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Ultrastructural study of the granule cell domain of the cochlear nucleus in rats: mossy fiber endings and their targets

Abstract:

Weedman, D.L., Tan Pongstaporn, and D.K. Ryugo (1996)
Ultrastructural study of the granule cell domain of the cochlear nucleus in rats: mossy fiber endings and their targets. Journal of Comparative Neurology 369:345-360.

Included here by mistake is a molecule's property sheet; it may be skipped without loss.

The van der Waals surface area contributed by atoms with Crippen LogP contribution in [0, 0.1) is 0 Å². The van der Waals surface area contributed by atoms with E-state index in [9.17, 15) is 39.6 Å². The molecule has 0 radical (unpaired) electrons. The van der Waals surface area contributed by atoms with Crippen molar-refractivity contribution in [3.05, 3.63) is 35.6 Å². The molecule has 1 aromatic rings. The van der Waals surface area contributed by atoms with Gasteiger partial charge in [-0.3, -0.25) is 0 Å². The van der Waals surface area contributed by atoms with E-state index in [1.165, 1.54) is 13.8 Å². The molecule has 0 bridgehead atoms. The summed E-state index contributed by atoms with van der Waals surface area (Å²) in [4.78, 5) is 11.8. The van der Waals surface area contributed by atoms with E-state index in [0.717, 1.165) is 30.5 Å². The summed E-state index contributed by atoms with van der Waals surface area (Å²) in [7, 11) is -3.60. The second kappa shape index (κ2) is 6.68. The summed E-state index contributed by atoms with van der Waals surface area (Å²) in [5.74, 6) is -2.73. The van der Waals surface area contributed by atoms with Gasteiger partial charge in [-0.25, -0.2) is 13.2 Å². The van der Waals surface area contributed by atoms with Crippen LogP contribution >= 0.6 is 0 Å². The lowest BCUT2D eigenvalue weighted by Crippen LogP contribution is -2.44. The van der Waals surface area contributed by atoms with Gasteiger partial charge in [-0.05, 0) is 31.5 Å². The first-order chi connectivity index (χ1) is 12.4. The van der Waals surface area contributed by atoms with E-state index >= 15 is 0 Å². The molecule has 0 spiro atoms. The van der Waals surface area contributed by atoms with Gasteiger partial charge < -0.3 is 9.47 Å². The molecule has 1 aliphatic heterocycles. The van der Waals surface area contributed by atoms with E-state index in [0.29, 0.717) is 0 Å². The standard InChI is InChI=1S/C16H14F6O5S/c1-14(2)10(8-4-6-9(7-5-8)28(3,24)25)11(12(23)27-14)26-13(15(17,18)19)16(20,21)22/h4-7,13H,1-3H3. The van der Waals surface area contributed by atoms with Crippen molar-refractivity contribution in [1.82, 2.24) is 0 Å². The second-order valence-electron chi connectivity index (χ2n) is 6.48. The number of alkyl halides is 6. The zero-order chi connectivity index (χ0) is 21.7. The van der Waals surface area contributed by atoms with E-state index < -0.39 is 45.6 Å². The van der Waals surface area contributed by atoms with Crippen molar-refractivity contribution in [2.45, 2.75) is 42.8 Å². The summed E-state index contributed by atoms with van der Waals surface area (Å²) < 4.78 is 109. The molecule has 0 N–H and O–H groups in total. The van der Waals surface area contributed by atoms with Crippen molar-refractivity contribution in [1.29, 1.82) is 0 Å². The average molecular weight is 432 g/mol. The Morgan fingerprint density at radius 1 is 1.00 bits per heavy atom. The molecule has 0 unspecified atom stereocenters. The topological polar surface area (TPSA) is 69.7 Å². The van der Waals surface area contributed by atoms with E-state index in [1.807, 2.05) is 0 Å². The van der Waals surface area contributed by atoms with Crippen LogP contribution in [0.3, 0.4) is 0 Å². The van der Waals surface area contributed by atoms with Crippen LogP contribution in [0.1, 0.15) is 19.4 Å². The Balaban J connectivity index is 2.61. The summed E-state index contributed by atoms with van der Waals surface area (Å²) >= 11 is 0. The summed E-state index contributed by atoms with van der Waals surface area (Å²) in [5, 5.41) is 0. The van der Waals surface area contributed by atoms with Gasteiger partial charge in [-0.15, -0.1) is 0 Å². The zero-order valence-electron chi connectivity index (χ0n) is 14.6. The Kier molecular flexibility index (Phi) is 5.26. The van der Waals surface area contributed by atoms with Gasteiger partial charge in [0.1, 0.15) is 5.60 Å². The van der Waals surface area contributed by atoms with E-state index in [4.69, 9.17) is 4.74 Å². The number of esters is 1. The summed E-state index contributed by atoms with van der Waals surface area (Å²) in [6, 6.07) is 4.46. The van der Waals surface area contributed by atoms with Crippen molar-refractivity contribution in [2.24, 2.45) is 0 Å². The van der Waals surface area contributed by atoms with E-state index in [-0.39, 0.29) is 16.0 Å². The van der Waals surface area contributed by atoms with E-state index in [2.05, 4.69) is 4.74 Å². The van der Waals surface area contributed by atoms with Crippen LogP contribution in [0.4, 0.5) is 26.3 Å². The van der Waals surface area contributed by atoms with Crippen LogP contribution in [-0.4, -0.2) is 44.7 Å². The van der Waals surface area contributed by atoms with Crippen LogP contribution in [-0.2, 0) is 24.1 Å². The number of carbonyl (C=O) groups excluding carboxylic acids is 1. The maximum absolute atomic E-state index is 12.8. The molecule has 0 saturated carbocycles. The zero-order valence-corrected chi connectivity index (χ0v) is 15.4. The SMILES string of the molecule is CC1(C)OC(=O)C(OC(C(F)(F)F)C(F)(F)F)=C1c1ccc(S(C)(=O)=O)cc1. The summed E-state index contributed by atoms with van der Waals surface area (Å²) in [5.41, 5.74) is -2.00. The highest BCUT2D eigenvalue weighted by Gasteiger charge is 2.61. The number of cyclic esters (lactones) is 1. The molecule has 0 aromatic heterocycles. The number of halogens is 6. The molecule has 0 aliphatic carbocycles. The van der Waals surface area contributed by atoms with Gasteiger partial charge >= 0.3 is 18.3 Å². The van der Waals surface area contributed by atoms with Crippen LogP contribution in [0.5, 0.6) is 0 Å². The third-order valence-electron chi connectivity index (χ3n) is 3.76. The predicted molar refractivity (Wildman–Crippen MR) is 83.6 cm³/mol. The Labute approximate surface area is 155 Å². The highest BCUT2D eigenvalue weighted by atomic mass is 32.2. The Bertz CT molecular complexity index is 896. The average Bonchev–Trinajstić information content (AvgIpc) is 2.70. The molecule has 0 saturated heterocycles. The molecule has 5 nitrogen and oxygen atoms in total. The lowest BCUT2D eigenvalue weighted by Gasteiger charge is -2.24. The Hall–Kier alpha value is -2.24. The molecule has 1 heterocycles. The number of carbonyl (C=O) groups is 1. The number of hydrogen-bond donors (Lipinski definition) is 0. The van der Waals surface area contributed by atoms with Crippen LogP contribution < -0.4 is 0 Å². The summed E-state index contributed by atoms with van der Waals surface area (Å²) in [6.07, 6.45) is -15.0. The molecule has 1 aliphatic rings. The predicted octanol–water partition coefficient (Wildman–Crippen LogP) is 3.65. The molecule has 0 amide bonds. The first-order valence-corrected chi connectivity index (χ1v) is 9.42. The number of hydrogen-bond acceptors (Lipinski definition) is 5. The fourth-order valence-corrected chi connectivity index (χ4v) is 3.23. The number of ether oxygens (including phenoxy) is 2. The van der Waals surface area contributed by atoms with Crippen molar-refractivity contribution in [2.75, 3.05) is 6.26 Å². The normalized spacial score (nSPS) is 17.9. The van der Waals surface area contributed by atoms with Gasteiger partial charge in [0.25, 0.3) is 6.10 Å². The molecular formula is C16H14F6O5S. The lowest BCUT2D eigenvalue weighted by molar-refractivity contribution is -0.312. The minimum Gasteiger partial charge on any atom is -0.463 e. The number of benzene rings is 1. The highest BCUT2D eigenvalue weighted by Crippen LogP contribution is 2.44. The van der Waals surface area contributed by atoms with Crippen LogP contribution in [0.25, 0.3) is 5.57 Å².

The principal projection neurons of the cochlear nucleus receive the bulk of their input from the auditory nerve. These projection neurons reside in the core of the nucleus and are surrounded by an external shell, which is called the granule cell domain. Interneurons of the cochlear granule cell domain are the target for nonprimary auditory inputs, including projections from the superior olivary complex, inferior colliculus, and auditory cortex. The granule cell domain also receives projections from the cuneate and trigeminal nuclei, which are first-order nuclei of the somatosensory system. The cellular targets of the nonprimary projections are mostly unknown due to a lack of information regarding postsynaptic profiles in the granule cell areas. In the present paper, we examined the synaptic relationships between a heterogeneous class of large synaptic terminals called mossy fibers and their targets within subdivisions of the granule cell domain known as the lamina and superficial layer. By using light and electron microscopic methods in these subdivisions, we provide evidence for three different neuron classes that receive input from the mossy fibers: granule cells, unipolar brush cells, and a previously undescribed class called chestnut cells. The distinct synaptic relations between mossy fibers and members of each neuron class further imply fundamentally separate roles for processing acoustic signals.

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